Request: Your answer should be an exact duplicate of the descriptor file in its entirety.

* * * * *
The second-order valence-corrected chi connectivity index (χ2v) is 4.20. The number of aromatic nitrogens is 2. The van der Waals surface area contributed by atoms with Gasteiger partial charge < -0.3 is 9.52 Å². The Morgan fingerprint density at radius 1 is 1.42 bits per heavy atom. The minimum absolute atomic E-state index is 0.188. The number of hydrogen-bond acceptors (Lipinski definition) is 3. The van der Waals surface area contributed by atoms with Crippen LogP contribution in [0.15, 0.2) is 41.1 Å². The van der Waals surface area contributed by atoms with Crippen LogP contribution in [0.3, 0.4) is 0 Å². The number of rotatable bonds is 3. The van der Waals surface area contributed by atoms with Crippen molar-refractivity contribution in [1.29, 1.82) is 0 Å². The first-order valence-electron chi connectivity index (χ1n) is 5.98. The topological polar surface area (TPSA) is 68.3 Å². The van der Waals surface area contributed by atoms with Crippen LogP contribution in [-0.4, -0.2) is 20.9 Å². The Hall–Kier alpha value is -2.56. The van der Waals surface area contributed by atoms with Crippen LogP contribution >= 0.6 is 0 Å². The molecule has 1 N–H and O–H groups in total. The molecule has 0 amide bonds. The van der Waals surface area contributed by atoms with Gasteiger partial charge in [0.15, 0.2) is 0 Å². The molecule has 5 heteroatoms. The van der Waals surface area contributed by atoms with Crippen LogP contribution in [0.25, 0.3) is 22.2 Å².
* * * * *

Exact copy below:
The second-order valence-corrected chi connectivity index (χ2v) is 4.20. The number of aromatic nitrogens is 2. The van der Waals surface area contributed by atoms with Gasteiger partial charge < -0.3 is 9.52 Å². The Morgan fingerprint density at radius 1 is 1.42 bits per heavy atom. The minimum absolute atomic E-state index is 0.188. The number of hydrogen-bond acceptors (Lipinski definition) is 3. The van der Waals surface area contributed by atoms with Crippen LogP contribution in [0.15, 0.2) is 41.1 Å². The van der Waals surface area contributed by atoms with Crippen LogP contribution in [0.3, 0.4) is 0 Å². The number of rotatable bonds is 3. The van der Waals surface area contributed by atoms with Crippen molar-refractivity contribution in [1.29, 1.82) is 0 Å². The first-order valence-electron chi connectivity index (χ1n) is 5.98. The topological polar surface area (TPSA) is 68.3 Å². The van der Waals surface area contributed by atoms with Crippen LogP contribution in [-0.4, -0.2) is 20.9 Å². The Hall–Kier alpha value is -2.56. The van der Waals surface area contributed by atoms with Crippen LogP contribution >= 0.6 is 0 Å². The molecule has 1 N–H and O–H groups in total. The molecule has 0 amide bonds. The van der Waals surface area contributed by atoms with Gasteiger partial charge in [0.15, 0.2) is 0 Å². The molecule has 5 heteroatoms. The van der Waals surface area contributed by atoms with Crippen LogP contribution in [0.25, 0.3) is 22.2 Å².